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RAILROAD COMPANIES, BY CLASS: 1950 TO 1971
[Prior to 1960, excludes Alaska and Hawaii. See text, p. 536, for explanation of class limits]
1 Includes class III railroads for 1950 and 1955, and circular railroads through 1960, not shown separately. ? Includes operating, lessor, proprietary, and unofficial companies, and through 1960, circular.
Excludes those in systems which file consolidated reports combining mileage, investment, and other items on a net system basis.
Source: U.S. Interstate Commerce Commission, Statistics of Railways in the United States, annual, and, beginning 1955, Transport Statistics in the United States, Part 1, annual.
EQUIPMENT IN SERVICE: 1950 TO 1971
[Prior to 1960, excludes Alaska and Hawaii. See also Historical Statistics, Colonial Times to 1957, series Q 53-65]
Source: U.S. Interstate Commerce Commission, Transport Statistics in the United States, Part 1, annual.
No. 929. RAILROADS, CLASS I LINE-HAUL-FUEL AND POWER CONSUMED AND RAILS AND TIES LAID: 1950 TO 1971
[See text, p. 536, for explanation of class limits. See also Historical Statistics, Colonial Times to 1957, series
- Represents zero.
New and used rails and ties used in replacement, additional tracks, new lines, and extensions.
Source: U.S. Interstate Commerce Commission, Annual Report and Transport Statistics in the United States, Part 1.
No. 930. RAILROADS-MILES OF ROAD OWNED, by Geographic DIVISION: 1950 TO
[As of December 31. Data are for actual length of line owned by line-haul companies in each State without duplication. For composition of divisions, see fig. I, p. xii]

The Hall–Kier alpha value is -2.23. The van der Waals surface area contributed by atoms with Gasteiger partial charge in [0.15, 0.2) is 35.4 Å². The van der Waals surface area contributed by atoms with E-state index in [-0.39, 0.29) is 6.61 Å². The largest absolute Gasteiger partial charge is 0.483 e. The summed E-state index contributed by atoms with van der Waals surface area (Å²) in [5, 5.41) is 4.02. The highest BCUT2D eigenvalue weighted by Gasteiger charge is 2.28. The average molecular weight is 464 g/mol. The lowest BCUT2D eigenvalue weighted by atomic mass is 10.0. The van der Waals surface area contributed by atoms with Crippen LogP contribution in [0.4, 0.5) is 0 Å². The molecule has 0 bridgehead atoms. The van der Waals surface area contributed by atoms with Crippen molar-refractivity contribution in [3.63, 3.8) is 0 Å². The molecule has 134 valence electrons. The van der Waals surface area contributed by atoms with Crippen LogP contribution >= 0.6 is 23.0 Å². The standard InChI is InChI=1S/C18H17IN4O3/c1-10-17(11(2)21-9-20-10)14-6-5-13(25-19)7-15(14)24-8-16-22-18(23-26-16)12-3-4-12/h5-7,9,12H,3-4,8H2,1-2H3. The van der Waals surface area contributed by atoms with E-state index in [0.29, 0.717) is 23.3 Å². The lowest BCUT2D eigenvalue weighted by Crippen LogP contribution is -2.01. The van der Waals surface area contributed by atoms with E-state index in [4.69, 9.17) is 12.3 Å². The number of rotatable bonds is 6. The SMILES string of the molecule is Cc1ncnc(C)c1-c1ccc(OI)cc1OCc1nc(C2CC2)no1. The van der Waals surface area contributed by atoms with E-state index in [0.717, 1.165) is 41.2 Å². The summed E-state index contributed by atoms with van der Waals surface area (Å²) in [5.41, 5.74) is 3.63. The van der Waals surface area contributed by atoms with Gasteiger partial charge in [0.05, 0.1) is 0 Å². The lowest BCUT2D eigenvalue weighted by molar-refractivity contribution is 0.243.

Source: U.S. Interstate Commerce Commission, Statistics of Railways in the United States, annual, and, beginning 1960, Transport Statistics in the United States, Part 1, annual.
No. 931. RAILROADS, CLASS I-CARS OF REVenue Freight LOADED, 1950 to 1972, AND BY COMMODITY GROUP, 1972
In thousands. Figures are 52-week totals. See text, p. 536, for explanation of class limits. "N.e.c." means not elsewhere classified]
25, 172 1,390, 960
1 With highway trailers. * Except furniture.
Source: Association of American Railroads, Washington, D.C., Cars of Revenue Freight Loaded, annual. No. 932. CLASS I RAILROADS AND MOTOR CARRIERS OF PROPERTY, -Revenue FREIGHT ORIGINATED, BY COMMODITY GROUP: 1971
[Carloads and tons in thousands; revenue in millions of dollars. See text, p. 536, for explanation of class limits]
Source: U.S. Interstate Commerce Commission, Freight Commodity Statistics-Class 1 Railroads in the United States, annual, and Class 1 Motor Carriers, Property Operating in intercity Service, annual.
No. 933. RAILROADS
EMPLOYEES, HOURS, AND COMPENSATION: 1950 TO 1971 [Excludes switching and terminal roads. See also Historical Statistics, Colonial Times to 1957, series Q 141-142]
Source: U.S. Interstate Commerce Commission, Transport Statistics in the United States, Part 1, annual, and Statement No. A-300, annual.
No. 934. RAILROAD ACCIDENTS-PERSONS KILLED AND INJURED, BY TYPE OF ACCIDENT: 1950 To 1971
Prior to 1960, excludes Alaska and Hawaii. Covers all reportable accidents, i.e., those resulting in personal casualty or in damage to railroad property exceeding amounts specified by Federal Railroad Administration. See also Historical Statistics, Colonial Times to 1957, series Q 143-144]
Source: 1950-1965, U.S. Interstate Commerce Commission, Accident Bulletin, annual; thereafter, U.S. Federal Railroad Administration, Accident Bulletin, annual.
No. 935. HIGhway Grade Crossings-NUMBER AND ACCIDENTS: 1950 to 1971 [Prior to 1960, excludes Alaska and Hawaii. Covers all railroads, except as noted. See also headnote, table 934. See also Historical Statistics, Colonial Times to 1957, series Q 125-127]
? Includes crossings with operated gates or watchmen, or both, during at least part of day; and those with audible or visible signals, or both. Excludes those with fixed signs only.
Excludes nontrain accidents. 4 Excludes motorcycles.
Source: U.8. Interstate Commerce Commission, Accident Bulletin, annual, and Transport Statistics in the United States, Part 1, annual (formerly Statistics of Railways in the United States). Beginning 1968, accident data from U.S. Federal Railroad Administration, Accident Bulletin, annual.
No. 936. PETROLEUM PIPELINE COMPANIES
SUMMARY: 1950 TO 1971
Prior to 1960, excludes Alasks and Hawail. Refers to pipeline companies operating in interstate commerce and subject to jurisdiction of Interstate Commerce Commission. See Historical Statistics, Colonial Times to 1967, series Q 342-344 for miles of line operated and oil originated]